H2O Asset Management’s auditor has flagged that the firm broke rules governing open-ended funds by engaging in large trades with a small brokerage linked to the controversial financier Lars Windhorst.

The London-based investment firm, a subsidiary of French bank Natixis, saw clients withdraw €8bn from its funds last summer after the Financial Times detailed the scale of its illiquid bond holdings linked to the German entrepreneur.

While H2O met all of these redemptions and its chief executive Bruno Crastes vowed to never halt withdrawals, some of its funds blew through limits on counterparty risk when dealing with the fallout. This breached French rules implementing Ucits, an EU-wide framework that, among other things, allows retail investors to withdraw money from funds on a daily basis.

KPMG flagged more rule breaches relating to one of H2O’s funds known as Adagio, with €4.7bn in assets, in an audit letter signed last month. One of these violations related to “transactions with a single counterparty” equivalent to 6.84 per cent of the fund’s net assets, breaching a legal cap of 5 per cent.

H2O disclosed elsewhere in the fund’s annual report, which covers the year ending September 30, that this counterparty was Shard Capital, a small London brokerage whose founder James Lewis has had a close working relationship with Mr Windhorst.

The transactions were “buy and sell back” trades involving bonds linked to Mr Windhorst, according to the report. H2O disclosed that Adagio had €314m of these reverse repo trades with Shard outstanding at the end of September, classing them as “efficient portfolio management techniques”.

Separately, KPMG flagged that a position in a series of bonds called Chain Finance breached Ucits limits on ownership. Mr Windhorst raised this €500m bond in 2017, when he was looking to settle a lawsuit linked to the former energy minister of Russia and fighting to regain ownership of his main investment company.

“It is disconcerting in our view that such irregularities were still occurring some three months after the illiquid Windhorst debt exposures first came to light,” said Matthew Clark, an equity analyst at Mediobanca, who has an “underperform” rating on the shares of H2O’s parent Natixis.

A spokesperson for H2O said that the breaches have since been fixed and that “all counterparty risks are duly complied with”. The spokesperson added that the firm had disposed of some Chain Finance bonds in December.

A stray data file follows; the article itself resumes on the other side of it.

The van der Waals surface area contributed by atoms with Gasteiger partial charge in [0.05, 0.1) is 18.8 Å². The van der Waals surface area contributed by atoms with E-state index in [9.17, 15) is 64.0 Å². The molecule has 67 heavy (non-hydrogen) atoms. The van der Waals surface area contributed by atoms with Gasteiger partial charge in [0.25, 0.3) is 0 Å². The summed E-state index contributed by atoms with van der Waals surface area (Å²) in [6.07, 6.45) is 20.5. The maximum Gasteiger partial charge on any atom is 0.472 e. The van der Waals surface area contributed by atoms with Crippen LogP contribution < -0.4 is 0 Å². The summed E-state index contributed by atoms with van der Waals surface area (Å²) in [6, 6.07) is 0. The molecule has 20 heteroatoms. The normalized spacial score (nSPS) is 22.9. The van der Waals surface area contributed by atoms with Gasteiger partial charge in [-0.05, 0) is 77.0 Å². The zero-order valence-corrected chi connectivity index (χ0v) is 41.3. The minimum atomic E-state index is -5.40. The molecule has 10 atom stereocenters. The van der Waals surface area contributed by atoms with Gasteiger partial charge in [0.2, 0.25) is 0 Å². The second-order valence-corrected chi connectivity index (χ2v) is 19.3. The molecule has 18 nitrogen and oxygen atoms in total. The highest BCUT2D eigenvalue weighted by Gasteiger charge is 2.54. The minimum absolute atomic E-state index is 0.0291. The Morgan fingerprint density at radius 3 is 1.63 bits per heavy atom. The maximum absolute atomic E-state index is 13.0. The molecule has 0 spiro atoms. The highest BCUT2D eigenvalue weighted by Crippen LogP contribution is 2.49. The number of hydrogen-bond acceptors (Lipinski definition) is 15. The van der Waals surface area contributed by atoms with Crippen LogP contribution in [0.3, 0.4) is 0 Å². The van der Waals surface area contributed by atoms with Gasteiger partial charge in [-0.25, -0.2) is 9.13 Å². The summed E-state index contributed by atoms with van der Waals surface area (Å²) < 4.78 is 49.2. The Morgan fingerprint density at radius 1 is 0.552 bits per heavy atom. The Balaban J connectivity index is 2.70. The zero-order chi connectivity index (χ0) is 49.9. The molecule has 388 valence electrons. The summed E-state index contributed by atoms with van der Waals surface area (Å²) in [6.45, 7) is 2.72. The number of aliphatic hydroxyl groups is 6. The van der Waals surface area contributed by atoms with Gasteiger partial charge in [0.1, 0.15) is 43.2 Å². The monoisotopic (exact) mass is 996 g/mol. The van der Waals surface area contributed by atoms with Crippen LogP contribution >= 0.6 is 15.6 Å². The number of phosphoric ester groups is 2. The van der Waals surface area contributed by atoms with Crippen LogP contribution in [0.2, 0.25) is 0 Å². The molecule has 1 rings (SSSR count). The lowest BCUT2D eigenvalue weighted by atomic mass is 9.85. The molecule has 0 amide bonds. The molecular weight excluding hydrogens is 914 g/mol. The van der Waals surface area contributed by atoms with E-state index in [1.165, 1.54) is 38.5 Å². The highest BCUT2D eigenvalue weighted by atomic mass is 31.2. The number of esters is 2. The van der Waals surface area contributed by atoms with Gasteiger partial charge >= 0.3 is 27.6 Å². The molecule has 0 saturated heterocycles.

An FT investigation in November revealed that Shard Capital seems to have played a particularly important role in keeping Mr Windhorst’s interests alive.

The broker was frequently involved in so-called repurchase agreements on stocks and bonds orchestrated by the German financier, where securities were sold with an agreement to buy them back later. Many of these “repo” trades caused problems, resulting in the broker being dragged into disputes and litigation.

Shard did not respond to requests for comment. H2O said it “transacts with counterparties that are duly registered by regulators and approved by the company’s risk committee”.

This is the first time H2O has publicly disclosed trading activity with Shard, a small firm based on the 23rd floor of 20 Fenchurch Street, London’s “Walkie Talkie” building.

“H2O may not divulgate [sic] the names of the counterparties we are dealing with on specific trades,” the spokesperson said. “Doing so could endanger our clients’ interests. However, the exhaustive list of our counterparties is made available to our clients.”

The asset manager first disclosed in November that it engages in reverse repo transactions on bonds linked to Mr Windhorst. However, details of these transactions were initially missing from the English-language version of the accounts.

H2O’s spokesperson said the “legally binding version [of its annual report] is the French-language version”.

“A third-party omitted to include the paragraph in question into the English-language translation of their part,” the spokesperson said. “This error has subsequently been corrected.”

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